As Amazon reportedly gears up to offer its own hi-fi music streaming service, Spotify has posted its Q1 figures. One significant milestone: the world’s currently biggest music streaming service reported that it now has 100 million paying users (up 32 percent on a year ago) and 217 million subscribers overall in 79 markets, picking up 2 million users in India since launching there in February.
In financial terms, however, the picture is more mixed. Its €1.511 billion ($1.68 billion) in sales just beat analysts’ estimates for revenues of $1.64 billion. But earnings per share seems to have taken a big hit. The company, which is still unprofitable, posted negative EPS of €0.79 (or negative $0.88), while analysts on average were expecting only negative EPS of $0.39.
Its net loss is now €142 million ($158.6 million), down from €169 million in the same quarter a year ago.
Spotify as investor also provided an update. It noted that the value of its investment in Tencent Music is now €2.3 billion, going up €652 million in the quarter, and it also confirmed that it paid a total of €358 million for three podcasting acquisitions in the period: €308 million for Gimlet Media and Anchor FM, and €50 million for Parcast. To downplay the size of that deal, or at least provide some more context, it noted that the combined purchase consideration “is roughly equivalent” to Spotify’s cumulative free cash flow over the last three quarters.
This, plus decent guidance for the quarter and year ahead, has made the market relatively happy: Spotify’s shares are up nearly five percent in pre-market trading.
Spotify noted that “most metrics” exceeded the company’s own expectations, although the 217 million monthly active user figure — while up 26 percent — was lower than midpoint of its 215-22- million expectation.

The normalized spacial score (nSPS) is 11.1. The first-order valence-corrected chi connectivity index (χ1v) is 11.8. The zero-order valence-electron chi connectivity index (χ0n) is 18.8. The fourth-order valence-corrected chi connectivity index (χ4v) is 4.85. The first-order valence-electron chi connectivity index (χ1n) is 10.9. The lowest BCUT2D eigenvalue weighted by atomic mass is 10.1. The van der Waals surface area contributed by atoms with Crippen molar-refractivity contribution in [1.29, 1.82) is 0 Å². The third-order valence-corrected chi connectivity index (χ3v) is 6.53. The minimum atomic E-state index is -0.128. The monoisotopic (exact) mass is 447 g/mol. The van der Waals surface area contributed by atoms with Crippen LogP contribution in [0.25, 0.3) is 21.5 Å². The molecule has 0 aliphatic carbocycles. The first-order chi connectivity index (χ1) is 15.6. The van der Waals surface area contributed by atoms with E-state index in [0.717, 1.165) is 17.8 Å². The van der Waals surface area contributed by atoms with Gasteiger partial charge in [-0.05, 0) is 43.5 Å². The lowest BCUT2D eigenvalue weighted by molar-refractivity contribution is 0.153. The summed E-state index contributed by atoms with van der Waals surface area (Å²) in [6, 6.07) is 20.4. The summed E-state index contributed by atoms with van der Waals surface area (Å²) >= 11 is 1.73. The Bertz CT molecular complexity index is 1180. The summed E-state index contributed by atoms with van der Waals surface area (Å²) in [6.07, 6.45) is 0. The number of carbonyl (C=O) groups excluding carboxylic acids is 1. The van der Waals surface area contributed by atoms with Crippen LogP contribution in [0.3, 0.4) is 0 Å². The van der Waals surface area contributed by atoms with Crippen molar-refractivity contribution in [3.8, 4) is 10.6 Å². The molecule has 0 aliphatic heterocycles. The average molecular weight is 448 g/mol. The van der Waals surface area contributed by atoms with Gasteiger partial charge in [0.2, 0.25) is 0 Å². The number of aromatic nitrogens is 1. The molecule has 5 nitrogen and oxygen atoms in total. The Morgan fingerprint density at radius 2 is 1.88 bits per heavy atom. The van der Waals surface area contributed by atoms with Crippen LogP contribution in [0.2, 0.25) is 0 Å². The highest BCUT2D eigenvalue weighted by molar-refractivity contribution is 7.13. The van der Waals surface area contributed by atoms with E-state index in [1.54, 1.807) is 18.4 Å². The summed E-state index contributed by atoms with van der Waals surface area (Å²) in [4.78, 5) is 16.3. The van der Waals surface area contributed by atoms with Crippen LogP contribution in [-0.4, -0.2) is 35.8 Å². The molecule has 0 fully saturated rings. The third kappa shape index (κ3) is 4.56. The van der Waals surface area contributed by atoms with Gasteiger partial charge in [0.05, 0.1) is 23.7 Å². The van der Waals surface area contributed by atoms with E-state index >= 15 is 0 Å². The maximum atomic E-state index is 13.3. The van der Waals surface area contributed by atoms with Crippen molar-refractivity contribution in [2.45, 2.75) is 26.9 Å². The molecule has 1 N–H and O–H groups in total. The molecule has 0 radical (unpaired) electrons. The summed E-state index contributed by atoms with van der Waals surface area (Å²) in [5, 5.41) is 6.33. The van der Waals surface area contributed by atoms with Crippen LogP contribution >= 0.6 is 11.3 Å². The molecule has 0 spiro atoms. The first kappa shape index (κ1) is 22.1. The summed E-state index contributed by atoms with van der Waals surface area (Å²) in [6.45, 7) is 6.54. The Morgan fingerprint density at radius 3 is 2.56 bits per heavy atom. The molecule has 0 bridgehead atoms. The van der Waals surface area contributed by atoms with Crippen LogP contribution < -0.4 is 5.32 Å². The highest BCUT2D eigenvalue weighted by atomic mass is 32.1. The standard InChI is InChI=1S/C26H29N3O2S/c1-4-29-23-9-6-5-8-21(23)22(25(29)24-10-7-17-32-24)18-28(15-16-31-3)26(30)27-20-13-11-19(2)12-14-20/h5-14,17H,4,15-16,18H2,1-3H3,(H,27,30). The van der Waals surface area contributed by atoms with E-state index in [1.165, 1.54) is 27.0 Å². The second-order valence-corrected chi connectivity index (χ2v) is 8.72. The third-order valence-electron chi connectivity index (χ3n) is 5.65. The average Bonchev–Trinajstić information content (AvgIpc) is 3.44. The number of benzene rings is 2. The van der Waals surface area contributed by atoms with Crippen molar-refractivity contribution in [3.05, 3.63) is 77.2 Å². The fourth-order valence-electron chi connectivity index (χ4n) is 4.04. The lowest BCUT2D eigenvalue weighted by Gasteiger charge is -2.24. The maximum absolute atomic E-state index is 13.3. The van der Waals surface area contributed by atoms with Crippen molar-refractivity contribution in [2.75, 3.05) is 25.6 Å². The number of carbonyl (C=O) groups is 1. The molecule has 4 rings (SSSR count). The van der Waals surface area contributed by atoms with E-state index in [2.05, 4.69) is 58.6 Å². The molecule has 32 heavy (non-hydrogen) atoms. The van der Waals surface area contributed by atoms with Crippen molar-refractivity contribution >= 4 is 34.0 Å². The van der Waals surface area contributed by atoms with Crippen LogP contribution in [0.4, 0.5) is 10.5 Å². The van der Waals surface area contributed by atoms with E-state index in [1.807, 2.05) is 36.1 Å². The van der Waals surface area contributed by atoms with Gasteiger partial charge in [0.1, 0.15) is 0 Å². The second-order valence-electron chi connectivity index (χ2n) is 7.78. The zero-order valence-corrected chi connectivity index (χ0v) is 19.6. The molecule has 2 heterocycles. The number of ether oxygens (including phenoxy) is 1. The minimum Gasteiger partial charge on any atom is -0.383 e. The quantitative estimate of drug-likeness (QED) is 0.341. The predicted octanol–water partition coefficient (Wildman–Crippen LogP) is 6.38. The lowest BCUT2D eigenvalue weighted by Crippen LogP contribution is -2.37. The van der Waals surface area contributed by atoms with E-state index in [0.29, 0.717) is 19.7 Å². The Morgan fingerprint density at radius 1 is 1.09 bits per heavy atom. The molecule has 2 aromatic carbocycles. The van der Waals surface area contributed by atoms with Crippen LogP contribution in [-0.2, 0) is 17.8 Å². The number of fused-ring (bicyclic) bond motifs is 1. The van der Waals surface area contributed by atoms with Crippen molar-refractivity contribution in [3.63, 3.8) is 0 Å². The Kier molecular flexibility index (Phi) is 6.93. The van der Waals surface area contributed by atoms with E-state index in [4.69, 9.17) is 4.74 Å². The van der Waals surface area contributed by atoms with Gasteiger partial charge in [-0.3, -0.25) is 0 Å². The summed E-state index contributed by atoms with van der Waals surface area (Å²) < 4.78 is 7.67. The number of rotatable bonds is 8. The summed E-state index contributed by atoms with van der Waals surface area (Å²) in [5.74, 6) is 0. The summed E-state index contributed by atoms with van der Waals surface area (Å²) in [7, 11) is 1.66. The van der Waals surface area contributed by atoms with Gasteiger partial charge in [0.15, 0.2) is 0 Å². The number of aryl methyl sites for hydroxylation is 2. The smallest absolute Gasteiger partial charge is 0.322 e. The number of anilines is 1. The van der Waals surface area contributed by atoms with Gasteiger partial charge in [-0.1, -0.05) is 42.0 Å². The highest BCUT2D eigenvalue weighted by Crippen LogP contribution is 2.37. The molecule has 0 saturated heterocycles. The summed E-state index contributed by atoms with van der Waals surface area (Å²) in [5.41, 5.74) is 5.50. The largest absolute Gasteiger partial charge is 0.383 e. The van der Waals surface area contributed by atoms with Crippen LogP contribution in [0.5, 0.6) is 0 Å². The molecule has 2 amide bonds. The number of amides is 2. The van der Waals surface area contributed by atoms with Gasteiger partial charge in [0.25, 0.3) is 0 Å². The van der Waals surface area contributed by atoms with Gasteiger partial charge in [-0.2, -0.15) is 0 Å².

Premium (paid) revenues represent the bulk of Spotify’s revenues at the moment — €1,385 million versus just €126 million from advertising, and still growing at a higher rate than its advertising business (34 percent vs. 24 percent).
Because of that, partnerships, which help to bring in more paid subscriptions, continue to be a huge part of Spotify’s business model. This quarter, it noted that promotions with Google Home Mini and Samsung, and a reduced price of $9.99 for a bundle sold with Hulu, all contributed to its strong revenue performance (however that reduced price provides one clue to why margins are not great). Its group subscriptions — specifically the Family plan — also had a strong impact, it noted.
Guidance for the next quarter and year, meanwhile show continued growth for the company at a relatively similar rate. The thinking is that this should help Spotify eventually even out its losses, although that won’t happen in the year ahead:
For next quarter, Q2, Spotify expects MAUs of between 222-228 million, up 23-27 percent Y/Y; Premium subs of 107-110 million, up 29-34 percent Y/Y; revenues of €1.51-€1.71 billion, up 18-35 percent; gross margin of 23.5-25.5 percent; and an operating loss of €15-€95 million.
For the full-year, Spotify expects MAUs of 245-265 million, up 18-28 percent Y/Y; Premium subs of 117-127 million, up 21-32 percent Y/Y; revenues of €6.35-€6.8 billion, up 21-29 percent Y/Y; gross margins of 22.0-25.0 percent; and an operating loss of €180-€340 million.